The best article on America’s Elite
In short, the way students are treated in college trains them for the social position they will occupy once they get out. At schools like Cleveland State, they’re being trained for positions somewhere in the middle of the class system, in the depths of one bureaucracy or another. They’re being conditioned for lives with few second chances, no extensions, little support, narrow opportunity—lives of subordination, supervision, and control, lives of deadlines, not guidelines. At places like Yale, of course, it’s the reverse. The elite like to think of themselves as belonging to a meritocracy, but that’s true only up to a point. Getting through the gate is very difficult, but once you’re in, there’s almost nothing you can do to get kicked out. Not the most abject academic failure, not the most heinous act of plagiarism, not even threatening a fellow student with bodily harm—I’ve heard of all three—will get you expelled. The feeling is that, by gosh, it just wouldn’t be fair—in other words, the self-protectiveness of the old-boy network, even if it now includes girls. Elite schools nurture excellence, but they also nurture what a former Yale graduate student I know calls “entitled mediocrity.” A is the mark of excellence; A- is the mark of entitled mediocrity. It’s another one of those metaphors, not so much a grade as a promise. It means, don’t worry, we’ll take care of you. You may not be all that good, but you’re good enough.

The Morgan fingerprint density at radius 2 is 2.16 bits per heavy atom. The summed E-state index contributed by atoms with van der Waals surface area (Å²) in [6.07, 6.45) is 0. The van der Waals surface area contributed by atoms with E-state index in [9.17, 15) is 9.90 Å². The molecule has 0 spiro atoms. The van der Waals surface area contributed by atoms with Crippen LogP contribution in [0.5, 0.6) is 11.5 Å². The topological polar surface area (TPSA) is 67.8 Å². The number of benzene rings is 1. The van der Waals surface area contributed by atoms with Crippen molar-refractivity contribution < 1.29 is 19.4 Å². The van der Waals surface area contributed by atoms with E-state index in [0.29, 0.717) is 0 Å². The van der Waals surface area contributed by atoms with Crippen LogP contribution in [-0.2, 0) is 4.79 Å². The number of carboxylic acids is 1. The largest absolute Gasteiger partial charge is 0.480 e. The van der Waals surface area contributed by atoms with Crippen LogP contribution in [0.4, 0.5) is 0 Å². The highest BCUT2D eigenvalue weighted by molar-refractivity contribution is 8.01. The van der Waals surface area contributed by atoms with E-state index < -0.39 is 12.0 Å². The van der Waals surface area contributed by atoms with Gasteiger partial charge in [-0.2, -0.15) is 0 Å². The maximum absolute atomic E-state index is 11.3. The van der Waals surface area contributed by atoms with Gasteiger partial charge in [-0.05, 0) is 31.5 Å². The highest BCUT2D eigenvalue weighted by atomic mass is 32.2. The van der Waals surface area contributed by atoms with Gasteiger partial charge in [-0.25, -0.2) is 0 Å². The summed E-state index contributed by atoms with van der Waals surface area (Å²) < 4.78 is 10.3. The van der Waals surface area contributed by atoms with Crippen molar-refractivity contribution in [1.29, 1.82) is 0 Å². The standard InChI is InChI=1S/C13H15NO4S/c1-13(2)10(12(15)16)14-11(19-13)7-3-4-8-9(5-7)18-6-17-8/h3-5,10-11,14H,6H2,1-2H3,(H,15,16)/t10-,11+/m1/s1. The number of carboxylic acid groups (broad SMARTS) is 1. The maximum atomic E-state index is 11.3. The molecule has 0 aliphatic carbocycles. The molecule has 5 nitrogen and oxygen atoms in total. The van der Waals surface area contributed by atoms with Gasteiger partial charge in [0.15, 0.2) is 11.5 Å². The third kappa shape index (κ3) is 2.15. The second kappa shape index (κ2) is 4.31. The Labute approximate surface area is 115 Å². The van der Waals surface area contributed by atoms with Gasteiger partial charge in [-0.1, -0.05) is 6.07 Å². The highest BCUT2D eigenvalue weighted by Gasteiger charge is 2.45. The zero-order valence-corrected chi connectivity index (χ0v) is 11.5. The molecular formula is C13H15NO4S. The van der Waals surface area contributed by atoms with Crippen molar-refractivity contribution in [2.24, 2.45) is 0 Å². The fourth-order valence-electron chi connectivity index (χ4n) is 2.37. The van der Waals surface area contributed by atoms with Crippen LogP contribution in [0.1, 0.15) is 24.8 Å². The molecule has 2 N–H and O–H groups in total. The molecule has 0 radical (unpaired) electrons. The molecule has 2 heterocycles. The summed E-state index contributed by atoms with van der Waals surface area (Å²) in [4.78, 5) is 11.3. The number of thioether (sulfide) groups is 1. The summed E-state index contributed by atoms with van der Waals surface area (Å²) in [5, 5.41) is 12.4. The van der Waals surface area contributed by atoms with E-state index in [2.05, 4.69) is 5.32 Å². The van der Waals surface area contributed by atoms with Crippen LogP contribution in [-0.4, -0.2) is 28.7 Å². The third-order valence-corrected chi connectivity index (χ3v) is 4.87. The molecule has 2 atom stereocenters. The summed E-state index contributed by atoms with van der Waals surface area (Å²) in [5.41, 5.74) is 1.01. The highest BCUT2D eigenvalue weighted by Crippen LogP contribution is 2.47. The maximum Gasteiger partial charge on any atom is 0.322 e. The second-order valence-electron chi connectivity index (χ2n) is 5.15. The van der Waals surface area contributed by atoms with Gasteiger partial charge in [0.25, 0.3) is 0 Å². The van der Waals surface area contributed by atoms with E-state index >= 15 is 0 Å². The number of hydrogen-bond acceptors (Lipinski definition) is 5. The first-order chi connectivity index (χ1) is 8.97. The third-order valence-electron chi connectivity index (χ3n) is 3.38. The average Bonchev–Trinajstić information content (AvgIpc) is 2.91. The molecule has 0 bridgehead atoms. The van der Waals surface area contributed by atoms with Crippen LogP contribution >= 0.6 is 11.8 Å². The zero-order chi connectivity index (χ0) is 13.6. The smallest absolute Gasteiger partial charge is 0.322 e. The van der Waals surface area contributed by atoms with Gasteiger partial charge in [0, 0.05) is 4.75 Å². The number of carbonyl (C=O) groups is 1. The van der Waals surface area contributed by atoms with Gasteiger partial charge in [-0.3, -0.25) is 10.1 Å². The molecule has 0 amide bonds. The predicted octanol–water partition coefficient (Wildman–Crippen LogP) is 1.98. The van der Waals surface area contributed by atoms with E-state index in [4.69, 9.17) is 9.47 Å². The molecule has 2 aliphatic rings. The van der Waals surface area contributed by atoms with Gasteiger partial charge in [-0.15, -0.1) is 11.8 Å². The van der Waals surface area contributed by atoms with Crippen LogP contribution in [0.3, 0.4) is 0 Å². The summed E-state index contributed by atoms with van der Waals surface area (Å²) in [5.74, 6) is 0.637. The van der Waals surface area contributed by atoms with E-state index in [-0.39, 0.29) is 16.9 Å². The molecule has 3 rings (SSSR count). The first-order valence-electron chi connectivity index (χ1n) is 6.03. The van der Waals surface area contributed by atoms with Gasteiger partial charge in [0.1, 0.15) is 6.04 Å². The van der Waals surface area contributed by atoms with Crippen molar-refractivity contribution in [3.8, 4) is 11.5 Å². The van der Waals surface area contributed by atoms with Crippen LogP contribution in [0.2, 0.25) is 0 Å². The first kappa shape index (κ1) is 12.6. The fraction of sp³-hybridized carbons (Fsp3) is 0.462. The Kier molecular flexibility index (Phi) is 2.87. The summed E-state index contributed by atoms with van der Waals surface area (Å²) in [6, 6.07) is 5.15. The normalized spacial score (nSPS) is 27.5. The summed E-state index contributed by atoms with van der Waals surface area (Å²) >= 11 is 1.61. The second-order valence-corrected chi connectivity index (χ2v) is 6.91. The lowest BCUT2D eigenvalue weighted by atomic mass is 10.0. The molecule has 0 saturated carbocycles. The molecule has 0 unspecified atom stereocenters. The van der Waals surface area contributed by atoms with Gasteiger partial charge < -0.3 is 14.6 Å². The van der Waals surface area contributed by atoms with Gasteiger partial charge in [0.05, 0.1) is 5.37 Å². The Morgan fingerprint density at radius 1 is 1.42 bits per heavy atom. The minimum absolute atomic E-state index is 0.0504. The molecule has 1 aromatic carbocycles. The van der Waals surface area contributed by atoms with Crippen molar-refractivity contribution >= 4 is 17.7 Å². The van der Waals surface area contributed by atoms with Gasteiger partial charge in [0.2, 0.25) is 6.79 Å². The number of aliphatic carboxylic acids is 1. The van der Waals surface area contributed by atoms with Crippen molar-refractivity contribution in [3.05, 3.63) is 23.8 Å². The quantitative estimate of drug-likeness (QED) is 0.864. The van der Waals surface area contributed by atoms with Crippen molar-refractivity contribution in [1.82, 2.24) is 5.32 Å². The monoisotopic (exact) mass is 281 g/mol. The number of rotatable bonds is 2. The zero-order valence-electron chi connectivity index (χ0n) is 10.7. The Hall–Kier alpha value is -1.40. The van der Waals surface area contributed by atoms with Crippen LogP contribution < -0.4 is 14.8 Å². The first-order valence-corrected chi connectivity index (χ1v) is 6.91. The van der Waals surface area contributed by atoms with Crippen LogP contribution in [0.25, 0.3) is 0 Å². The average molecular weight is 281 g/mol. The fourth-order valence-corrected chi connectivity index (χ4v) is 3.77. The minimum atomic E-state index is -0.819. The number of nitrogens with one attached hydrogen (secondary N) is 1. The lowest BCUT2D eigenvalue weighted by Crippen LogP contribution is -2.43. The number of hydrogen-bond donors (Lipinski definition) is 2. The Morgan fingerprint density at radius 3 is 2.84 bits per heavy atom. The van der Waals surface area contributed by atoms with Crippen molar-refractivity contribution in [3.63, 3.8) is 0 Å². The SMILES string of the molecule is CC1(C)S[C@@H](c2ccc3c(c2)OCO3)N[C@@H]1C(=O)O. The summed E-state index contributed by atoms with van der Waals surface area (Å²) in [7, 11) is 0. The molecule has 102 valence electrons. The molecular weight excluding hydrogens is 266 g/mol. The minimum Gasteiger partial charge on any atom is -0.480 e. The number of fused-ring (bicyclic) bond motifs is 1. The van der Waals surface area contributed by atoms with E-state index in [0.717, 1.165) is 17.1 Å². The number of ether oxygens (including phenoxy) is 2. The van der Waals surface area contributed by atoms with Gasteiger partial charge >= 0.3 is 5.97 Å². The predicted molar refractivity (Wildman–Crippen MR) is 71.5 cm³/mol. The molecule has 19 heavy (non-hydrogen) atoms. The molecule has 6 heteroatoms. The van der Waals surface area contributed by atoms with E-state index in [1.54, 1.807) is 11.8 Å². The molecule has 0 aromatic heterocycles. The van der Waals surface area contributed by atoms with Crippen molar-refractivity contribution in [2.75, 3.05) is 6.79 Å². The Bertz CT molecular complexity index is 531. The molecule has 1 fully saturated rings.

This is EXACTLY how we see the elites treat themselves at the highest pinnacles of power. Blew up the economy, invaded a country based on big lie propaganda and shredded the constitution? A- old chap, and we would never think of holding you to account. Go retire in luxury, old fellow.